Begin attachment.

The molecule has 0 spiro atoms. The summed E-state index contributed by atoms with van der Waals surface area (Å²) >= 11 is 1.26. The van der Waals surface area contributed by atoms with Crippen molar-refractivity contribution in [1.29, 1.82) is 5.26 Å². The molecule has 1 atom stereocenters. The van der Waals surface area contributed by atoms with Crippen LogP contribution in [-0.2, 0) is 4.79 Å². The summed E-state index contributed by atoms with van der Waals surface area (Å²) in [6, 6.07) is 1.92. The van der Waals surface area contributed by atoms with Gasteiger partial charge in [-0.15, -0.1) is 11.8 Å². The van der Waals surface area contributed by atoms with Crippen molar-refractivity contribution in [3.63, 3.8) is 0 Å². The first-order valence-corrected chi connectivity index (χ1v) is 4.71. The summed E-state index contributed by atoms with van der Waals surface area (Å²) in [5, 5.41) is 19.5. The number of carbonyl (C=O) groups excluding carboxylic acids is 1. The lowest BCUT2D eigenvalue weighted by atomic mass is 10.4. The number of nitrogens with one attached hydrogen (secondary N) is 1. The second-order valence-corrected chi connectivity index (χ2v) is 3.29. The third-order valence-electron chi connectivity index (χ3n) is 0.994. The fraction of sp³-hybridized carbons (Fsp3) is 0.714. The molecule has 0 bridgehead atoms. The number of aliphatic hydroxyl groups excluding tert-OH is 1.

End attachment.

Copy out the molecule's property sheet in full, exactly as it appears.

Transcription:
The molecule has 0 spiro atoms. The summed E-state index contributed by atoms with van der Waals surface area (Å²) >= 11 is 1.26. The van der Waals surface area contributed by atoms with Crippen molar-refractivity contribution in [1.29, 1.82) is 5.26 Å². The molecule has 1 atom stereocenters. The van der Waals surface area contributed by atoms with Crippen LogP contribution in [-0.2, 0) is 4.79 Å². The summed E-state index contributed by atoms with van der Waals surface area (Å²) in [6, 6.07) is 1.92. The van der Waals surface area contributed by atoms with Gasteiger partial charge in [-0.15, -0.1) is 11.8 Å². The van der Waals surface area contributed by atoms with Crippen molar-refractivity contribution in [3.63, 3.8) is 0 Å². The first-order valence-corrected chi connectivity index (χ1v) is 4.71. The summed E-state index contributed by atoms with van der Waals surface area (Å²) in [5, 5.41) is 19.5. The number of carbonyl (C=O) groups excluding carboxylic acids is 1. The lowest BCUT2D eigenvalue weighted by atomic mass is 10.4. The number of nitrogens with one attached hydrogen (secondary N) is 1. The second-order valence-corrected chi connectivity index (χ2v) is 3.29. The third-order valence-electron chi connectivity index (χ3n) is 0.994. The fraction of sp³-hybridized carbons (Fsp3) is 0.714. The molecule has 0 bridgehead atoms. The number of aliphatic hydroxyl groups excluding tert-OH is 1.